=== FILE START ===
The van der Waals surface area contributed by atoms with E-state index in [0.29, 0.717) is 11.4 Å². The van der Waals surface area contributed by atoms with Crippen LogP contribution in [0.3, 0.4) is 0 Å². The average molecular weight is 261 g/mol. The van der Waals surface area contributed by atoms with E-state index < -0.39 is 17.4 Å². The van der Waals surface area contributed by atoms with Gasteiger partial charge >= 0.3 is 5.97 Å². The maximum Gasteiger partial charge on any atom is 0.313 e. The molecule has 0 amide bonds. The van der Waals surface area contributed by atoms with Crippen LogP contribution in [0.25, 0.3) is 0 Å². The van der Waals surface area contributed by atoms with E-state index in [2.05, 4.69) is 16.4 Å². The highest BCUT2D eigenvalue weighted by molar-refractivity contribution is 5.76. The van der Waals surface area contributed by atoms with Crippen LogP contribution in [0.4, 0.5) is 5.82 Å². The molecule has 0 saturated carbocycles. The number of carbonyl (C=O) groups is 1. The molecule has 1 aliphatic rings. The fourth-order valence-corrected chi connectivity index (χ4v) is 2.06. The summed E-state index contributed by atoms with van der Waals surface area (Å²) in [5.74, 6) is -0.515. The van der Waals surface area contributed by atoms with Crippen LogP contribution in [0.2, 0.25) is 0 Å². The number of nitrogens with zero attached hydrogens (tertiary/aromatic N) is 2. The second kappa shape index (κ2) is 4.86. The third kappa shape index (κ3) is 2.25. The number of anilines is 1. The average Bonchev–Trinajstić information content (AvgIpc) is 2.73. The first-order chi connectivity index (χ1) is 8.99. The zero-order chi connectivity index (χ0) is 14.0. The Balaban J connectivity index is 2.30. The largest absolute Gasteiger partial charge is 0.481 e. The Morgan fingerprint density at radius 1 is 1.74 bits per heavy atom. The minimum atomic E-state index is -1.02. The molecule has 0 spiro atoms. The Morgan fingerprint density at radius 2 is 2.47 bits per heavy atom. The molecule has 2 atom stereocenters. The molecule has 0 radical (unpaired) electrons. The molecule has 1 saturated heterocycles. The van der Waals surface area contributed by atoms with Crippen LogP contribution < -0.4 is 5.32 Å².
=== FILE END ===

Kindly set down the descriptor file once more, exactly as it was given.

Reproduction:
The van der Waals surface area contributed by atoms with E-state index in [0.29, 0.717) is 11.4 Å². The van der Waals surface area contributed by atoms with Crippen LogP contribution in [0.3, 0.4) is 0 Å². The average molecular weight is 261 g/mol. The van der Waals surface area contributed by atoms with E-state index < -0.39 is 17.4 Å². The van der Waals surface area contributed by atoms with Gasteiger partial charge >= 0.3 is 5.97 Å². The maximum Gasteiger partial charge on any atom is 0.313 e. The molecule has 0 amide bonds. The van der Waals surface area contributed by atoms with Crippen LogP contribution in [0.25, 0.3) is 0 Å². The van der Waals surface area contributed by atoms with E-state index in [2.05, 4.69) is 16.4 Å². The highest BCUT2D eigenvalue weighted by molar-refractivity contribution is 5.76. The van der Waals surface area contributed by atoms with Crippen LogP contribution in [0.4, 0.5) is 5.82 Å². The molecule has 0 saturated carbocycles. The number of carbonyl (C=O) groups is 1. The molecule has 1 aliphatic rings. The fourth-order valence-corrected chi connectivity index (χ4v) is 2.06. The summed E-state index contributed by atoms with van der Waals surface area (Å²) in [5.74, 6) is -0.515. The van der Waals surface area contributed by atoms with Crippen LogP contribution in [0.2, 0.25) is 0 Å². The number of nitrogens with zero attached hydrogens (tertiary/aromatic N) is 2. The second kappa shape index (κ2) is 4.86. The third kappa shape index (κ3) is 2.25. The number of anilines is 1. The average Bonchev–Trinajstić information content (AvgIpc) is 2.73. The first-order chi connectivity index (χ1) is 8.99. The zero-order chi connectivity index (χ0) is 14.0. The Balaban J connectivity index is 2.30. The largest absolute Gasteiger partial charge is 0.481 e. The Morgan fingerprint density at radius 1 is 1.74 bits per heavy atom. The minimum atomic E-state index is -1.02. The molecule has 0 spiro atoms. The Morgan fingerprint density at radius 2 is 2.47 bits per heavy atom. The molecule has 2 atom stereocenters. The molecule has 0 radical (unpaired) electrons. The molecule has 1 saturated heterocycles. The van der Waals surface area contributed by atoms with Crippen LogP contribution < -0.4 is 5.32 Å².